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Blank lines in align environment

When I put a blank line between a line of text and the align environment, it will add two blank lines instead. It seems that the align environment automatically adds a set of blank lines. I don't want two sets of blank lines, but this makes my code very hard to read. Compare (the 'correct way')

\begin{align*}
L\frac{di}{dt} + Ri = EU(t) \\
i(0) = 0
\end{align*}
In Heaviside's operator notation, this is 
\begin{align*}
pLi + Ri &= EU(t)\\
i &= \frac{E}{pL + R}U(t)
\end{align*}

and

\begin{align*}
L\frac{di}{dt} + Ri = EU(t) \\
i(0) = 0
\end{align*}

In Heaviside's operator notation, this is 

\begin{align*}
pLi + Ri &= EU(t)\\
i &= \frac{E}{pL + R}U(t)
\end{align*}

This may seem trivial but in a large document it's really hard to read the first example and relatively easy to read the second.

Is there a way to change this, e.g. with a \renewcommand?

By the way, is there an easier way of putting code on this site besides hitting space bar 4 times for each line? I tried HTML tags but they don't work.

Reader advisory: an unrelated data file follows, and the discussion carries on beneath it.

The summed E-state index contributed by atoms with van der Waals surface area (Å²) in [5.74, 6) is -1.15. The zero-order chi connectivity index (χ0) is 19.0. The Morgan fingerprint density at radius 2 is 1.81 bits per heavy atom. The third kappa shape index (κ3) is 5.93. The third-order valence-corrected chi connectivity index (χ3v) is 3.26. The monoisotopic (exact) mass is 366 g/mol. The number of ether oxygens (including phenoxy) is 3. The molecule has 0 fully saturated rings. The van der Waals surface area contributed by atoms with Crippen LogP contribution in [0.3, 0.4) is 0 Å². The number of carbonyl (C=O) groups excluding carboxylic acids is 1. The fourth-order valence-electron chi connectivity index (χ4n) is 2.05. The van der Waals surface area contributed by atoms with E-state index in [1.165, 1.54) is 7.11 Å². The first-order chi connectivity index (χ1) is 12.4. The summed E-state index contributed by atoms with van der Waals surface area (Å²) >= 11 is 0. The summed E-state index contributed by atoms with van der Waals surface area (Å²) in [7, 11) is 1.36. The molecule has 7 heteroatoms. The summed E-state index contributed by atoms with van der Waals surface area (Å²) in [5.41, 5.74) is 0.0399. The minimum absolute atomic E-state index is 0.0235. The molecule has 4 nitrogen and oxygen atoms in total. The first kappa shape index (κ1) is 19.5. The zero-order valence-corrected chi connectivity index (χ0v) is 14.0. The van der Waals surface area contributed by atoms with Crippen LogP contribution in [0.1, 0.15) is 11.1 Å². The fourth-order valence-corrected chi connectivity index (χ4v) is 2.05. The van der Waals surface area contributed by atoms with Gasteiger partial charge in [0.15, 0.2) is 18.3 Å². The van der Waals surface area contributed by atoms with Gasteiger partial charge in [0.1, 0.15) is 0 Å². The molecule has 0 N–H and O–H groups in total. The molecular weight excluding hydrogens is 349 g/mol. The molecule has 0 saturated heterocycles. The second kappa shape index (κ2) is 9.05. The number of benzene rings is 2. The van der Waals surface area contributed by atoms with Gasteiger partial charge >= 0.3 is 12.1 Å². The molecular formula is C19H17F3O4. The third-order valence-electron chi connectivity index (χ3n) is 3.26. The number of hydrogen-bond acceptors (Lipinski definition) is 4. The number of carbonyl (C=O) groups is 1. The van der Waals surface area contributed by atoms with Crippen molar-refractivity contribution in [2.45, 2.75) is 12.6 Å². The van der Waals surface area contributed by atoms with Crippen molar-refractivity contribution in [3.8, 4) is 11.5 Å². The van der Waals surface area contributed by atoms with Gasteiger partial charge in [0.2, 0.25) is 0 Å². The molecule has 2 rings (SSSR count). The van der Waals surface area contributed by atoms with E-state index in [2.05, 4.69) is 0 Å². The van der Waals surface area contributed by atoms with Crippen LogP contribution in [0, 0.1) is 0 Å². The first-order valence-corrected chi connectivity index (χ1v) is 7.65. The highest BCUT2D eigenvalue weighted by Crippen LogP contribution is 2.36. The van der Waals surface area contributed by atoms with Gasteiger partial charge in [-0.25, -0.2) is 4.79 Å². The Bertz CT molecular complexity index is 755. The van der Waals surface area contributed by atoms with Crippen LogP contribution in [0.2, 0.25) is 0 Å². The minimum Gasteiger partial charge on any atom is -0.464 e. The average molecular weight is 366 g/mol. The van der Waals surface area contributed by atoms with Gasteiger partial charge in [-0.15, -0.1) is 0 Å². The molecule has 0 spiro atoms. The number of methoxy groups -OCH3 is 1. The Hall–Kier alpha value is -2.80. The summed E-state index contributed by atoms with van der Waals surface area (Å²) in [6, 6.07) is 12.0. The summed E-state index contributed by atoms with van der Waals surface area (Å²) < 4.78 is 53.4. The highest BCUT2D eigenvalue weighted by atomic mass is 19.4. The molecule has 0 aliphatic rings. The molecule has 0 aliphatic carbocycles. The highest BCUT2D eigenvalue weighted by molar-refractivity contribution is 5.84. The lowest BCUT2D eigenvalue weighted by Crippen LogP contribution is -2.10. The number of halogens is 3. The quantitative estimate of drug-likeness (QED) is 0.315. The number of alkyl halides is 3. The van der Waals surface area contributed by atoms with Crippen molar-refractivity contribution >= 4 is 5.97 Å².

share|improve this question

marked as duplicate by Marco Daniel, Alan Munn, lockstep, Stefan Kottwitz Nov 26 '11 at 20:50

This question has been asked before and already has an answer. If those answers do not fully address your question, please ask a new question.

2  
For readability of your source file, you can simply put a comment character (%) to separate the lines in your first example. For highlighting code in tex.sx posts, you can select all the code and then click on the {} icon. –  Alan Munn Nov 26 '11 at 20:28
    
The blank line tells TeX to start a new paragraph; the behaviour you are seeing is to be expected. You are not seeing two blank lines, but are seeing a paragraph skip. –  cmhughes Nov 26 '11 at 20:38

1 Answer 1

up vote 7 down vote accepted

Use the comment sign % instead of a blank line.

\begin{align*}
L\frac{di}{dt} + Ri = EU(t) \\
i(0) = 0
\end{align*}
%
In Heaviside's operator notation, this is 
%
\begin{align*}
pLi + Ri &= EU(t)\\
i &= \frac{E}{pL + R}U(t)
\end{align*}
share|improve this answer
    
Fantastic, this is a much better solution than I anticipated. –  xiongtx Nov 26 '11 at 20:43
    
This only removes the top line for me, not the bottom one. –  queueoverflow Dec 30 '11 at 19:35

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